Wednesday, October 25, 2017

Grace Hopper: Queen of Computer Code by Laurie Wallmark and Katy Wu

There's a little rhyme in the end papers of Grace Hopper: Queen of Computer Code by Laurie Wallmark and Katy Wu:

Software tester. Workplace jester.
Order seeker. Well-known speaker.
Gremlin finder. Software minder.
Clever thinker. Lifelong tinker. 
Cherished mentor. Ace inventor.
Avid reader. Naval leader.
Rule breaker. 
Chance taker. 

It's just a hint at what a brilliant thinker and accomplished woman Grace Hopper was. A picture book for young readers, Grace Hopper: Queen of Computer Code is an easy but comprehensive biography of Grace Hopper's amazing life. A tinkerer at a young age, Grace's early years sound very much like the kind of story I've heard from the many engineers I've known throughout the years. Curious how her alarm clock worked, she took a look at the inside of her clock but accidentally dismantled it. And, when she couldn't figure out how to put the clock back together, she taught herself how by taking apart every other clock in her house. She moved on to building an elevator for her dollhouse.

Grace's insatiable curiosity continued throughout her life and she was a trailblazer. After earning bachelor's and graduate degrees, she taught for many years then went on to join the U. S. Navy, where she spent time writing early programs in machine language and then teaching computers how to understand words. She inadvertantly came up with the term "bug" - meaning a computer glitch - when a moth was discovered in a computer that wasn't working. She contributed to the development of early computer languages like COBOL. And, she was so important to the work of the Navy that after she was forced to retire, they brought her back and she continued to work for 20 more years.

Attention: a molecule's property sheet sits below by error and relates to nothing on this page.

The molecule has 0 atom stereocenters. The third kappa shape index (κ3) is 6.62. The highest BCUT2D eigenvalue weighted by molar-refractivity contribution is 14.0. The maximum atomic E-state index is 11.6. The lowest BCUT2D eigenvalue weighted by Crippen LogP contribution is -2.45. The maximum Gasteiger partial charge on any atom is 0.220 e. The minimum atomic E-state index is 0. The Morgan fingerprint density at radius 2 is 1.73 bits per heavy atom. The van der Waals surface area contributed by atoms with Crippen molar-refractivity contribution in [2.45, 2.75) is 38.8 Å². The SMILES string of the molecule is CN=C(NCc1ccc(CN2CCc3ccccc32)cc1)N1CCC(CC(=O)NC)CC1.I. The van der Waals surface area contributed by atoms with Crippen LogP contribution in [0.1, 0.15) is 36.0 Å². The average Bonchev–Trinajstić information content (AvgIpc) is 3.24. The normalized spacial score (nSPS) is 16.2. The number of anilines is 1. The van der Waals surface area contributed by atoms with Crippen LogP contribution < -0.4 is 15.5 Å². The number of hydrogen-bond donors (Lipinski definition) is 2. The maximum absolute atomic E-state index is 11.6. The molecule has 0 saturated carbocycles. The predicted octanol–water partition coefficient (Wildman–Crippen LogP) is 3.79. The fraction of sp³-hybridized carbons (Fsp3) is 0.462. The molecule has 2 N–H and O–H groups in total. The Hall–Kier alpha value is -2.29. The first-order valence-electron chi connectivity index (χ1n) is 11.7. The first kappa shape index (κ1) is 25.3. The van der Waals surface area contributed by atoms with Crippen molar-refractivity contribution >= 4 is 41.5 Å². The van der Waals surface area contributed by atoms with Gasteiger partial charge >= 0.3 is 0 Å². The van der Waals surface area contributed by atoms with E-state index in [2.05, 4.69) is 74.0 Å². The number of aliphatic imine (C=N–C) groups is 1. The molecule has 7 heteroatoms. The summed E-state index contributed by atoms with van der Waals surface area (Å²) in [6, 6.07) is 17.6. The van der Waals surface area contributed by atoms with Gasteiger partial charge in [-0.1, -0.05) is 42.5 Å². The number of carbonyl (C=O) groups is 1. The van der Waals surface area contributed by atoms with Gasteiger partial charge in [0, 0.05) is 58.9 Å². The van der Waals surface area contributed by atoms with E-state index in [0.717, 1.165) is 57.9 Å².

All of this is covered in Grace Hopper: Queen of Computer Code. I don't know what age this book is geared to but my family has never felt constrained by age limit suggestions and I'd happily read this book to my 3-year-old granddaughter, although she probably will need another year or two to really start to grasp it. Peppered with wise quotes by Hopper, the book is a wonderfully succinct bio of a brilliant woman, the kind of book little girls need to read as early as possible.

Highly recommended - What a wonderful book! While I particularly think this easy bio is a great way to introduce little girls to a strong and brilliant woman's career, don't ignore the boys. They need to learn that women are every bit as intelligent and capable as men as early as girls need to start hearing about successful women. Lucid prose, stylish and cheerful illustrations, and a deeply respectful tone make for an excellent true story of an extraordinary woman.

Addendum: I'm adding on a note because I had a conversation with my youngest son (who has a degree in Management Information Systems) and discovered something I would not otherwise have known. When I asked him if he was familiar with Grace Hopper, he said, "Admiral Grace Hopper? She's one of my heroes." The book doesn't mention the fact that she rose to the level of admiral in the Navy but I think it's worth mentioning that her full title was Rear Admiral Dr. Grace Hopper.

Last post for today. There will be more children's book reviews coming up, tomorrow!

©2017 Nancy Horner. All rights reserved. If you are reading this post at a site other than Bookfoolery or its RSS feed, you are reading a stolen feed. Email for written permission to reproduce text or photos.


  1. This one sounds great!

    1. It's wonderful. But, they neglected to mention the fact that she rose to the level of rear admiral. So, her full name with titles was Rear Admiral Dr. Grace Hopper. Impressive!


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